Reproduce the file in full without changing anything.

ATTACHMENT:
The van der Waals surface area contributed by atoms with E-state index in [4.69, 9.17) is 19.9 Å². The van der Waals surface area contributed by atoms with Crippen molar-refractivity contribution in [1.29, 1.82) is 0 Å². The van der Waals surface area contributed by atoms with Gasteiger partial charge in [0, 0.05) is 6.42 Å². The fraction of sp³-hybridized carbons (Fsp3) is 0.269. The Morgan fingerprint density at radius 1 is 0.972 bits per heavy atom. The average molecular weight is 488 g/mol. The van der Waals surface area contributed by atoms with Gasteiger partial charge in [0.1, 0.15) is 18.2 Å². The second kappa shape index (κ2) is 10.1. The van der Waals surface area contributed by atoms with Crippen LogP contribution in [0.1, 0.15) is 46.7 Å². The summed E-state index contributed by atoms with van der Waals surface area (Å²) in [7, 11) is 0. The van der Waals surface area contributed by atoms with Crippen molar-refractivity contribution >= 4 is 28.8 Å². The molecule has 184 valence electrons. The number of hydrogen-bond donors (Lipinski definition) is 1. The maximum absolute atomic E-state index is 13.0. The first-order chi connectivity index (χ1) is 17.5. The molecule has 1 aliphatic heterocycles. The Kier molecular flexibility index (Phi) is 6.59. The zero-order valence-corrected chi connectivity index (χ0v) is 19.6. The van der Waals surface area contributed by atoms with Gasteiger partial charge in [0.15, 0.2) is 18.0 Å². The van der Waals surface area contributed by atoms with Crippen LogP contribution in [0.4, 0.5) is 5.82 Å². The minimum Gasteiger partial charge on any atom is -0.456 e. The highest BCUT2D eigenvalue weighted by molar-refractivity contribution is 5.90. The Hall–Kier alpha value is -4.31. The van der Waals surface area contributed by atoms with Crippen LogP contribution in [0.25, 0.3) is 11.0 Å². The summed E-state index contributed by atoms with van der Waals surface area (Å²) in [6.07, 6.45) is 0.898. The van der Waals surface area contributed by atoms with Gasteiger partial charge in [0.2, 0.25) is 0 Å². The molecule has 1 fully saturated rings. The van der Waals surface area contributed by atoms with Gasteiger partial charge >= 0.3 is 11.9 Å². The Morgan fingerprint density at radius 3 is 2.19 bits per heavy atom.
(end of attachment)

The van der Waals surface area contributed by atoms with E-state index in [4.69, 9.17) is 19.9 Å². The van der Waals surface area contributed by atoms with Crippen molar-refractivity contribution in [1.29, 1.82) is 0 Å². The van der Waals surface area contributed by atoms with Gasteiger partial charge in [0, 0.05) is 6.42 Å². The fraction of sp³-hybridized carbons (Fsp3) is 0.269. The Morgan fingerprint density at radius 1 is 0.972 bits per heavy atom. The average molecular weight is 488 g/mol. The van der Waals surface area contributed by atoms with Gasteiger partial charge in [0.1, 0.15) is 18.2 Å². The second kappa shape index (κ2) is 10.1. The van der Waals surface area contributed by atoms with Crippen LogP contribution in [0.1, 0.15) is 46.7 Å². The summed E-state index contributed by atoms with van der Waals surface area (Å²) in [7, 11) is 0. The van der Waals surface area contributed by atoms with Crippen molar-refractivity contribution >= 4 is 28.8 Å². The molecule has 184 valence electrons. The number of hydrogen-bond donors (Lipinski definition) is 1. The maximum absolute atomic E-state index is 13.0. The first-order chi connectivity index (χ1) is 17.5. The molecule has 1 aliphatic heterocycles. The Kier molecular flexibility index (Phi) is 6.59. The zero-order valence-corrected chi connectivity index (χ0v) is 19.6. The van der Waals surface area contributed by atoms with Gasteiger partial charge in [0.15, 0.2) is 18.0 Å². The van der Waals surface area contributed by atoms with Crippen LogP contribution in [0.4, 0.5) is 5.82 Å². The minimum Gasteiger partial charge on any atom is -0.456 e. The highest BCUT2D eigenvalue weighted by molar-refractivity contribution is 5.90. The Hall–Kier alpha value is -4.31. The van der Waals surface area contributed by atoms with Crippen LogP contribution in [0.25, 0.3) is 11.0 Å². The summed E-state index contributed by atoms with van der Waals surface area (Å²) in [6.07, 6.45) is 0.898. The van der Waals surface area contributed by atoms with Gasteiger partial charge in [0.2, 0.25) is 0 Å². The molecule has 1 fully saturated rings. The van der Waals surface area contributed by atoms with Gasteiger partial charge >= 0.3 is 11.9 Å². The Morgan fingerprint density at radius 3 is 2.19 bits per heavy atom.